Are UK used trade prices directly related to retail used car prices?

16 October 2019

Are UK used trade prices directly related to retail used car prices?

By Anthony Machin, Head of Content and Product, Glass’s

16 October 2019

Over the past three years, used car trade and retail prices in the UK have continued to show consistency. Through 2017 and for most of 2018, the development of average prices was benign, but data show evidence of a gently increasing trend. This was brought on by inflationary pressures in the new car market, coupled to strong retail demand in the used car market.

Wholesale market analysis

Using wholesale market analysis from Glass’s, the UK division of Autovista Group, the following chart shows the average wholesale prices for typical ex-fleet cars aged between 2½ and 4½ years at auction. In this example, there is an increase in 2017 and early 2018, followed by a flattening in the last quarter of 2018 and a subsequent decline since the start of 2019.

price fleet.png

Older cars follow a similar pattern. The following chart illustrates wholesale prices for cars aged over 6½ years falling significantly over the last six months. Today, for this age group of cars, wholesale prices are 20% lower in the UK than at the start of 2019.

price older cars

Retail market analysis

The illustration below uses Glass’s Live Retail Prices for average retail prices of ex-fleet cars from 2017 to 2018 and shows average prices continuing to rise into 2019.  Nevertheless, since May 2019, average prices have started to decline in the UK, albeit remaining just ahead of previous years.

average price fleet

The average retail trend in the older car market matches the fleet car market, with average retail asking prices shown in the chart below.

retail price older cars

Wholesale vs retail pricing reaction

Programmed to seek value, used car dealers always want to maximise margin. They will never pay more than is necessary for stock. The wholesale market is therefore acutely sensitive to supply and demand changes, and reacts much more quickly than the retail market to these fluctuations.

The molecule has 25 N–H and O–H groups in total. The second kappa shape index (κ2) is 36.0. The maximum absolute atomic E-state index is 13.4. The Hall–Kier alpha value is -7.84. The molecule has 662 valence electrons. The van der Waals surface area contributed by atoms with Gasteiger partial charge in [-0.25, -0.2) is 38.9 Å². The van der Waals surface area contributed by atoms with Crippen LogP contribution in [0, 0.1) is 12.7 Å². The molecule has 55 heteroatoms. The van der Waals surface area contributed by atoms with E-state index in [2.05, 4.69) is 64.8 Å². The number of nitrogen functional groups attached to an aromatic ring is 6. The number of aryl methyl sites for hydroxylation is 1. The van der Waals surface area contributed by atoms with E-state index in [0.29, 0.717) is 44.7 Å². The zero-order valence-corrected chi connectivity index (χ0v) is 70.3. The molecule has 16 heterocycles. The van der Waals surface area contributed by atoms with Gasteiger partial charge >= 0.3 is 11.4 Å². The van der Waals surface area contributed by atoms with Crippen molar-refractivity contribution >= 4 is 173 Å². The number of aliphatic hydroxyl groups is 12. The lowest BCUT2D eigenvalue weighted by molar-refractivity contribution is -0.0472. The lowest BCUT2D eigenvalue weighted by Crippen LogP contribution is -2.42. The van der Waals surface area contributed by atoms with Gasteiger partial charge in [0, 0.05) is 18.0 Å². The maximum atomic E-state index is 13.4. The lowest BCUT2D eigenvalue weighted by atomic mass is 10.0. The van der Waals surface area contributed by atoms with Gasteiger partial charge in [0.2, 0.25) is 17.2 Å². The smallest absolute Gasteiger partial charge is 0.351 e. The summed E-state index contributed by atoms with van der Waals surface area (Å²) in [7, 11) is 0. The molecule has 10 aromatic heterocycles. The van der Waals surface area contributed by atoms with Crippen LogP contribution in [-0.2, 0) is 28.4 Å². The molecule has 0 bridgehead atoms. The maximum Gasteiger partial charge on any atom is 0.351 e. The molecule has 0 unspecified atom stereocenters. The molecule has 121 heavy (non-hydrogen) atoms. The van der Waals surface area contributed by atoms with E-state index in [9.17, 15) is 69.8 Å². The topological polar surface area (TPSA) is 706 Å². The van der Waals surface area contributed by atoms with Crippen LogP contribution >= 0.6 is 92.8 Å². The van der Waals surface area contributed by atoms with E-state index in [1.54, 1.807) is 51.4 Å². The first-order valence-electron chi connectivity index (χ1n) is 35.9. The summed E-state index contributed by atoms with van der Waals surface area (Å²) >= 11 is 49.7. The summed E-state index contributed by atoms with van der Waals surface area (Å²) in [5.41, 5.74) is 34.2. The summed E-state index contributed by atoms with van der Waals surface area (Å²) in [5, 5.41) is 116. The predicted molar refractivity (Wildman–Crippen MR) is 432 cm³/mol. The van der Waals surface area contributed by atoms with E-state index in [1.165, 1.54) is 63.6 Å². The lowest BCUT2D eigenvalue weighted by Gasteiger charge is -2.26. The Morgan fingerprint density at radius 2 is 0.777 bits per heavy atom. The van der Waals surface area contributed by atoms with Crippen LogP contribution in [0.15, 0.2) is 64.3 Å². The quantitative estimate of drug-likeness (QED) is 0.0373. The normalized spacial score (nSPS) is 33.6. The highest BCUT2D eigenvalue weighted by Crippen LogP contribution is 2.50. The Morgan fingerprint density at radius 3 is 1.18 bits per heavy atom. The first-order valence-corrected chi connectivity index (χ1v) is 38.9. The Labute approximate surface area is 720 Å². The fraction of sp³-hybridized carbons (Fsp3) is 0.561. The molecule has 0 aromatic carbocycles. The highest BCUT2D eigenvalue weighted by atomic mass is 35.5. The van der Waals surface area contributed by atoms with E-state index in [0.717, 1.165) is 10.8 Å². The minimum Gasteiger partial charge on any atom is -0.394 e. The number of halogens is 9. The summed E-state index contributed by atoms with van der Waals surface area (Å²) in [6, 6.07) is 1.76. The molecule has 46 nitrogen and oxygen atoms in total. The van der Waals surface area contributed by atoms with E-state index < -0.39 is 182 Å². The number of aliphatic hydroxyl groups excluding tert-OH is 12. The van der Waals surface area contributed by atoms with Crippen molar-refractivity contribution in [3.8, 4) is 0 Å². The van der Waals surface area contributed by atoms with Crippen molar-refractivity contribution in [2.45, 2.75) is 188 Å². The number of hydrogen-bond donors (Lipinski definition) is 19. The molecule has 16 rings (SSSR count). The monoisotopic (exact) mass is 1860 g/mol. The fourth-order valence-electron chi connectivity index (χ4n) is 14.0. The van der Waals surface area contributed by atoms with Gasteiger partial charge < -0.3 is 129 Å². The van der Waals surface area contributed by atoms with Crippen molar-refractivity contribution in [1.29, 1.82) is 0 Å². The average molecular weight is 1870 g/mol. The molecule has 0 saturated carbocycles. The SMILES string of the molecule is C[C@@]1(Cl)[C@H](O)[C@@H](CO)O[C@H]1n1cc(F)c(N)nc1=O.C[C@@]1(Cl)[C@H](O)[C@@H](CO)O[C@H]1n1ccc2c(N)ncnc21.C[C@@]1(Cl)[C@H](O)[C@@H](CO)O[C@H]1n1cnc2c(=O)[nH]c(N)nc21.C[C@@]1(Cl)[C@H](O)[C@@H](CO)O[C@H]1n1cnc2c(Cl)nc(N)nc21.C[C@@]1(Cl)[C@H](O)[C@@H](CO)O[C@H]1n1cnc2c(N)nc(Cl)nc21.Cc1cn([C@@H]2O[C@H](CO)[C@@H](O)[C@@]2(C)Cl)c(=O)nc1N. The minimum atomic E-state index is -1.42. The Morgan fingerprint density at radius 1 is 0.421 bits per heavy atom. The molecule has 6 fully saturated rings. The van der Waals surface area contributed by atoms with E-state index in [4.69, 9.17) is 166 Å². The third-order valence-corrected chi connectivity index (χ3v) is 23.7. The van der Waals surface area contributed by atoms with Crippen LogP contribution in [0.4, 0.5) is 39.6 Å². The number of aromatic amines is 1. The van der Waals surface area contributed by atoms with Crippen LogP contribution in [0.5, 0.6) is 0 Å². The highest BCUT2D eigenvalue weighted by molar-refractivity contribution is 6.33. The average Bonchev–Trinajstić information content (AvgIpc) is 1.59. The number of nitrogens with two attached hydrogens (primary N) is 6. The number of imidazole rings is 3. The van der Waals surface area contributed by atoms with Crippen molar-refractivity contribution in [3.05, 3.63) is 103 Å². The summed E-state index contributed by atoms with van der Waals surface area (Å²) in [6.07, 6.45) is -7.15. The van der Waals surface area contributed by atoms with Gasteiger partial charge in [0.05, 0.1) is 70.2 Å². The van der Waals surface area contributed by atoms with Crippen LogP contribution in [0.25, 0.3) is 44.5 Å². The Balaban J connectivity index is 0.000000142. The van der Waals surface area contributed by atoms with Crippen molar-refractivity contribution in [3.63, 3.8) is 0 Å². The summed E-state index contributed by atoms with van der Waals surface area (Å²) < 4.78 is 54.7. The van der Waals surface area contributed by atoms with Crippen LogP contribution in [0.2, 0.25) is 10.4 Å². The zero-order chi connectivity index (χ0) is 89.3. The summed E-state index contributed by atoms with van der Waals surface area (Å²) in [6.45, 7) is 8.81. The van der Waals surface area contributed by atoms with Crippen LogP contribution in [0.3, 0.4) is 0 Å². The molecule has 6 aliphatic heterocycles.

At the other end of the used car equation, dealers are unwilling to discount asking prices as quickly. Here, margins are the main driver of a viable business. It is only as significant undercutting from competitors starts to affect retail sales that dealers will reduce asking prices to compete.

The perfect storm in the used car market

Weaker prices over the past nine months in the wholesale market are, to some extent, the result of traders reacting to record high wholesale prices. However, this has happened in parallel to weakening demand in the retail market as customers react to Brexit delays, whilst vendors continue to cling to the promised residual forecast values of three years ago. These factors are resulting in wholesale volumes continuing to grow.

Relying solely on either retail data or wholesale data in the used-car arena can give a one-dimensional reading on the sector and can easily lead to used car businesses losing money and playing catch-up in a fast-paced, ever-evolving market. Glass’s data provides instant insight into both sides of the market, enabling users to fine-tune their buying and selling strategies whilst delivering their required margins. In effect, although there is some relationship between retail and trade used car prices, this is not a direct relationship during times of market fluctuations. Therefore, trusting a single source of data to illustrate the dynamics in both sides of the market can lead to significant margin losses for dealers and resellers of used vehicles.